School of Medicine


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  • Samuel Ricardo Saenz

    Samuel Ricardo Saenz

    Clinical Assistant Professor, Psychiatry and Behavioral Sciences

    BioDr. Sam Saenz was born in the Bay Area and received his bachelor’s degree in psychology from Stanford University. He completed his medical degree at UC Irvine’s Program in Medical Education for the Latino Community, and he also obtained a Master’s in Public Health from UC Berkeley. After serving as chief psychiatry resident during his psychiatry residency at Stanford, he completed a fellowship in public psychiatry at UC San Francisco. His professional interests include fostering the next generation of diverse mental health providers as well as advancing justice, equity, and inclusion (JEDI) work in academic medicine.

  • Debra Safer

    Debra Safer

    Associate Professor of Psychiatry and Behavioral Sciences (General Psychiatry and Psychology-Adult)

    Current Research and Scholarly InterestsPrimary research interests include the nature and treatment of eating disorders
    (particularly bulimia nervosa and binge eating disorder), the development and treatment of obesity, and the development and treatment of problematic eating patterns in patients following bariatric surgery.

  • Manish Saggar

    Manish Saggar

    Assistant Professor (Research) of Psychiatry and Behavioral Sciences (Interdisciplinary Brain Science Research)

    Current Research and Scholarly InterestsWe are a computational neuropsychiatry lab dedicated to developing computational methods to better understand brain’s overall dynamical organization in healthy and patient populations. We employ algorithms from a wide range of fields, including Applied Mathematics, Econometrics, Machine Learning, Biophysics, and Network Science.

  • Gregory Lee Sahlem

    Gregory Lee Sahlem

    Assistant Professor of Psychiatry and Behavioral Sciences (General Psychiatry and Psychology)

    BioDr.Sahlem is an Assistant Professor in the Department of Psychiatry and Behavioral Sciences. He is board-certified in general psychiatry and addictions medicine, as well as fellowship-trained in the research and clinical application of neuromodulation-based treatments including repetitive Transcranial Magnetic Stimulation (rTMS), electroconvulsive therapy (ECT), and vagus nerve stimulation (VNS). He additionally has advanced training in the treatment of mood and sleep disorders. In addition to being an active clinician, Dr.Sahlem is a member of the Stanford Brain Stimulation Lab and directs the Addictions Research Section of the Lab.

    Major areas of study for Dr.Sahlem include: The development of rTMS as a focused treatment for addictive disorders; the development of a novel form of ECT theorized to have reduced cognitive side effects, Focal Electrically Administered Seizure Therapy (FEAST), and; the further development of rTMS for the treatment of mood disorders.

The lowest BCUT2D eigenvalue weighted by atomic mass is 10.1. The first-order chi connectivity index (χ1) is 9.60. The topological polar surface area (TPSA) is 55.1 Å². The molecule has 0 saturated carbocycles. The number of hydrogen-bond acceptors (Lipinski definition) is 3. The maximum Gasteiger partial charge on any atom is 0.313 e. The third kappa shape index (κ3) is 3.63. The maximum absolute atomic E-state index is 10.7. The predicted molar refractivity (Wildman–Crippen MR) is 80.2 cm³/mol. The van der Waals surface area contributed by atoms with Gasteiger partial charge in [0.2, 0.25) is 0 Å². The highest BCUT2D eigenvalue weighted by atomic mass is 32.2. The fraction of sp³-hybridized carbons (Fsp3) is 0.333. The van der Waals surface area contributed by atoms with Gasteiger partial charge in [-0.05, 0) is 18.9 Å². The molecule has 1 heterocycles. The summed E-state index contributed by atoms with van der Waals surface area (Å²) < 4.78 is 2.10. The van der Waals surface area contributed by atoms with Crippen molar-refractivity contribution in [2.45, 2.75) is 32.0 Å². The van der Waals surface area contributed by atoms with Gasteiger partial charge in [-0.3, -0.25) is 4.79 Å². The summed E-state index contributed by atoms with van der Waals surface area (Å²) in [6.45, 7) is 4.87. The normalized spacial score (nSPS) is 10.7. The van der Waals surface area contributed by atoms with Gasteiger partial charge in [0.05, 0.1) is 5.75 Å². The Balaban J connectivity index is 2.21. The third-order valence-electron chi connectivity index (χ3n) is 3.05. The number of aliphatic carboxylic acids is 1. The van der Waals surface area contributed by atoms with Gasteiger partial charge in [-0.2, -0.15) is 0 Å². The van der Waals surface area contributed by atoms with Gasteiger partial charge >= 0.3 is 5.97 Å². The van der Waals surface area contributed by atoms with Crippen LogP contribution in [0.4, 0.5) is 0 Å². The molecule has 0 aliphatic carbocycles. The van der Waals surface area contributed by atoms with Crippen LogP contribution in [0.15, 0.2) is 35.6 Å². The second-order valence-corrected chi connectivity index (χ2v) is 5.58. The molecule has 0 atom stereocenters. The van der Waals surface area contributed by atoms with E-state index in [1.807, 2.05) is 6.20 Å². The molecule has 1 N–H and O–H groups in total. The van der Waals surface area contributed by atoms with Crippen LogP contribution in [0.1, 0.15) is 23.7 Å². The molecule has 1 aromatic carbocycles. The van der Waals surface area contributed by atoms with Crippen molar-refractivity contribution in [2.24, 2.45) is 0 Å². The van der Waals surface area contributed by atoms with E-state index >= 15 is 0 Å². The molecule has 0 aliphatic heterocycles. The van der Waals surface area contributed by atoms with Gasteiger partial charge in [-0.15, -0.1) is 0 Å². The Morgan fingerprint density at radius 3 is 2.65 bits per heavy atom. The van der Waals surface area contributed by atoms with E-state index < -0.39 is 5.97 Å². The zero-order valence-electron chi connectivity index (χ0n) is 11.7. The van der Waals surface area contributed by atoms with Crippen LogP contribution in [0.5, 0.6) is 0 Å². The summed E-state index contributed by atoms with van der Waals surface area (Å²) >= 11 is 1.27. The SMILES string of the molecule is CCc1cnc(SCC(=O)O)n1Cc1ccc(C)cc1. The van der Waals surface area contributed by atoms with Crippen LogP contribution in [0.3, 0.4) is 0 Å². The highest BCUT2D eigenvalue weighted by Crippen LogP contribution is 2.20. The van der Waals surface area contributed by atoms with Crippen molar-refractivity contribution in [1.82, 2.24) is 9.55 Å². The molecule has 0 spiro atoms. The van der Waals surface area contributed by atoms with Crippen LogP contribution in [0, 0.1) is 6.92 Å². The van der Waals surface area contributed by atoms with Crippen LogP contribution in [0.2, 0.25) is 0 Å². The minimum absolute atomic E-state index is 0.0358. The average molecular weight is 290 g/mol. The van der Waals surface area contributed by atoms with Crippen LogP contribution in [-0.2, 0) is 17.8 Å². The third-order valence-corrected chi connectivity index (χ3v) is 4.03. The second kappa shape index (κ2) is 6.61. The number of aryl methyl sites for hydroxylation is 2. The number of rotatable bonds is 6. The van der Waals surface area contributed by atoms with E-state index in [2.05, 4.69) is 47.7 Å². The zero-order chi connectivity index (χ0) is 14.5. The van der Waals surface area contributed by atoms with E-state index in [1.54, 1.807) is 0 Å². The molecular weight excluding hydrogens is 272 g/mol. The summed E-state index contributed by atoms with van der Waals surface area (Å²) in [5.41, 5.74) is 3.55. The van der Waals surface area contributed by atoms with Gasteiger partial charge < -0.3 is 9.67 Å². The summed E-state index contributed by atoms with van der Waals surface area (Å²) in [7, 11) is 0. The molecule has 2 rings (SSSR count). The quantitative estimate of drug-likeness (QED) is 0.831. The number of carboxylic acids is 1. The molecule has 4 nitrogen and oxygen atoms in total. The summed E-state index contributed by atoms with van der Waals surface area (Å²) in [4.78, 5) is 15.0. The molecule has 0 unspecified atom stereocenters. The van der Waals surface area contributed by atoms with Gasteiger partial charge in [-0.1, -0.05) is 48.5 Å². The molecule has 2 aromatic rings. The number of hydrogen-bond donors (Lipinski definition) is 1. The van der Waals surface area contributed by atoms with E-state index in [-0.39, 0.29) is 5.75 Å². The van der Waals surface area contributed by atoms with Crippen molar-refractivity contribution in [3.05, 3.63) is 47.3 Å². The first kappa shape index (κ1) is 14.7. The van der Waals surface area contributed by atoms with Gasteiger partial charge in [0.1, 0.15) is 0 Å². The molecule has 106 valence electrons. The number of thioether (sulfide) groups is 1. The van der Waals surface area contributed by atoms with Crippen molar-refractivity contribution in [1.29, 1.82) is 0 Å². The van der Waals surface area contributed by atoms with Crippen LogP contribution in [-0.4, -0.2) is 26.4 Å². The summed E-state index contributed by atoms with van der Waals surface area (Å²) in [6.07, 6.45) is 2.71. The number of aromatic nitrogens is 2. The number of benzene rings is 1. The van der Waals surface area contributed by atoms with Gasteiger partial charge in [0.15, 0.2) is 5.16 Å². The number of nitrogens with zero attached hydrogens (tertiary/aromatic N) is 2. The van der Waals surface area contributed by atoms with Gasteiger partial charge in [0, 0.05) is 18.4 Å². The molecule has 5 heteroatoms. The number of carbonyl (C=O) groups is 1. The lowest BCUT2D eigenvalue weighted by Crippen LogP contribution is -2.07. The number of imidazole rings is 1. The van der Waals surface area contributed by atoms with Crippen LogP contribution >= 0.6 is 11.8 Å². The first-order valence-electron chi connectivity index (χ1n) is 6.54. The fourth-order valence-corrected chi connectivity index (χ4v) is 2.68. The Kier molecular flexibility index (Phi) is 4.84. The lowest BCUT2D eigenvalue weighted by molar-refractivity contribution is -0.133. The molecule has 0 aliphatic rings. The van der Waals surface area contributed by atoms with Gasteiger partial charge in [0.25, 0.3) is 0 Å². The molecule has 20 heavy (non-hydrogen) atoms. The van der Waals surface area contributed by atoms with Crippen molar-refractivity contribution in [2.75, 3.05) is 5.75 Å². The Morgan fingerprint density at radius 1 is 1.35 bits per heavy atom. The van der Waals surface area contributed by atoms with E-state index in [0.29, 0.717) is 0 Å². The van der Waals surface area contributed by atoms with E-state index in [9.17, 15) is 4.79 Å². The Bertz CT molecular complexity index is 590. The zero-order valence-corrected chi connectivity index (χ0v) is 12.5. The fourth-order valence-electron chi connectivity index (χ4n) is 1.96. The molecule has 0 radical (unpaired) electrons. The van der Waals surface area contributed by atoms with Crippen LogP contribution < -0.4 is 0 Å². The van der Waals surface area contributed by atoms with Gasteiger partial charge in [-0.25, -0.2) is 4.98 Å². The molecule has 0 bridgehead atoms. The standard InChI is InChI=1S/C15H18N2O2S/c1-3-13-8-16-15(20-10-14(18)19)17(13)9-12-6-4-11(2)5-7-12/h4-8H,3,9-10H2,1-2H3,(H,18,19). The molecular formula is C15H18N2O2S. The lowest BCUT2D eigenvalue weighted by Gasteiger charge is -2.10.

• Khalid Salaheldin, MD

    Khalid Salaheldin, MD

    Clinical Assistant Professor, Psychiatry and Behavioral Sciences

    BioKhalid Salaheldin, MD, holds the position of Clinical Assistant Professor and serves as an interventional psychiatrist within the Department of Psychiatry & Behavioral Sciences at Stanford University School of Medicine. His expertise lies in the specialized care of individuals who present with early psychosis.

    At Stanford, Dr. Salaheldin's current responsibilities encompass a range of clinical activities, including evaluating patients with early psychosis at the INSPIRE clinic, providing care in the inpatient psychiatric unit, and delivering interventional psychiatry services. In addition to his clinical work, he is actively engaged in teaching, conducting research, and fostering collaborative learning among his patients and colleagues.

    His treatment philosophy is a holistic and compassionate approach evaluating vital underlying factors alongside pharmacotherapy & neuromodulatory interventions including: sleep, exercise, nutrition, mindfulness, therapy integration, underlying medical issues, substance use, psychosocial history, and importantly patients’ current relationships (including pets of course!). His approach focuses on meeting patients where they are at in their health journey, aligning treatment with their personal goals, and being actively present in their management.

    Dr. Salaheldin’s research interests include early psychosis interventions, underlying medical causes of psychiatric symptoms, neuromodulation, community/global mental health, spirituality and mental health, healthcare worker mental health, novel psychiatric therapeutics, and mental health parity & policy.

    Before joining Stanford, Dr. Salaheldin served as the academic chief resident at Northwell Health, where his focus centered on designing a consult liaison service for patients experiencing a first episode of psychosis. This pioneering initiative aimed to provide compassionate support to patients and their families from the moment they arrived at the emergency room, throughout their inpatient stay, and during their transition to the outpatient setting. He hopes to continue this work on a local and global scale.

    “True compassion means not only feeling another's pain, but also being moved to help relieve it. ” —Daniel Goleman

  • Katherine Sanborn

    Katherine Sanborn

    Clinical Associate Professor, Psychiatry and Behavioral Sciences

    BioDr Katherine Sanborn specializes in the treatment of psychiatric inpatients. She has practiced Psychiatry for more than 15 years. Dr. Sanborn has a special interests in residency education, psychotherapy training, administration and developmental psychopathology.